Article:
As statements are written in broad support of Chancellor Wise and the need for open dialogue and action across campus is rightly being voiced, let us remember that we do not defend the sexually oppressed, indigenous people, and people of color against bigotry as we should. The University YMCA would like to take this opportunity to not only state our support of Chancellor Wise, but to re-emphasize our commitment to diversity and inclusion in all that we do as members of the campus and community.
It is our hope that as an organization that has a 141 year history in enacting change at the University of Illinois that the public outcry against intolerance will not fade until our campus understands that acceptance must be demanded universally, not on a case-by- case basis. The hate speech directed towards Chancellor Wise is disturbing, disgraceful, and infuriating, but not an anomaly. We cannot continue to treat discrimination as the cause of a smattering of bigots across the physical and digital landscape.
We will not in the face of structural racism accept pithy slogans about freedom of speech. We need to support the true definition of freedom, which must not be based on continued oppression of historically oppressed peoples. At the University YMCA, our goals are clear: to make the University Y and its programs not only as welcoming as possible to people of all backgrounds, but to multicultural and anti-sexist coalition-building.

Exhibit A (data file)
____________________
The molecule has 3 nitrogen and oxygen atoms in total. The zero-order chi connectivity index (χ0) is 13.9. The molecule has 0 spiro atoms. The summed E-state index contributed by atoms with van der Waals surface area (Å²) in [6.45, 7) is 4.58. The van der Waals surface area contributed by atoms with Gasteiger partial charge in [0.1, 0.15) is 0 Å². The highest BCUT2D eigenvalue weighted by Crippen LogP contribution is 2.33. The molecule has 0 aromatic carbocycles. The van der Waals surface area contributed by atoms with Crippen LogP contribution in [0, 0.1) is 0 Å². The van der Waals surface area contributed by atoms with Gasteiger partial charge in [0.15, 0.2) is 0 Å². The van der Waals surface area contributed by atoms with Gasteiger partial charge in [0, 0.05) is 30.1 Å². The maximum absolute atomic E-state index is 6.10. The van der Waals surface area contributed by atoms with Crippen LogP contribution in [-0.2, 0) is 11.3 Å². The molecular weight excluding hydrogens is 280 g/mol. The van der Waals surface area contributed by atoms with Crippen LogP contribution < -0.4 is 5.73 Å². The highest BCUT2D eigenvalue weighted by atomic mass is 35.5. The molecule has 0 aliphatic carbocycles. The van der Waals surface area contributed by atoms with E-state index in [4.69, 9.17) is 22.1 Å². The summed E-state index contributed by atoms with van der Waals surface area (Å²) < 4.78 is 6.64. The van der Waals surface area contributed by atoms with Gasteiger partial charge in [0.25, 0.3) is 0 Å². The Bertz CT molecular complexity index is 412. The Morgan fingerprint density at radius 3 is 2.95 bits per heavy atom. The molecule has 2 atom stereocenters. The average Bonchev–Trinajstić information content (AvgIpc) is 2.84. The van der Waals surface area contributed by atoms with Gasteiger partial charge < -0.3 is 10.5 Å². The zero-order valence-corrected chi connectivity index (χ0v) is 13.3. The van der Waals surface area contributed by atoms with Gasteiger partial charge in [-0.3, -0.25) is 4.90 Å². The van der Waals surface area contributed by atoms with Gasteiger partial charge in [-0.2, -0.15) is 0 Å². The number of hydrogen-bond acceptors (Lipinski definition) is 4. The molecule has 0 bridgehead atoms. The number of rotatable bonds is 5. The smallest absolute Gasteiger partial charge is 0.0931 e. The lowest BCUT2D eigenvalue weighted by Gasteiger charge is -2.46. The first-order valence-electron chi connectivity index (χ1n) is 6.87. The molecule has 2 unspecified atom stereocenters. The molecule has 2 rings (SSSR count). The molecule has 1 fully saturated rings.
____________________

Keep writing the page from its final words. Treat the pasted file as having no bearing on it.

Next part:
We have agreed that diversity should be evinced as we consider our constituencies from many points of reference, including, religion, race, ethnicity, national origin, gender, sexual orientation, and political outlook. But, most importantly, for real change to happen, we have realized and committed ourselves as an organization to uplift the societal vantage point of the oppressed, not-so-public figures of our campus and community members who, through their everyday experiences of exclusion, can best guide us in this coalition-building.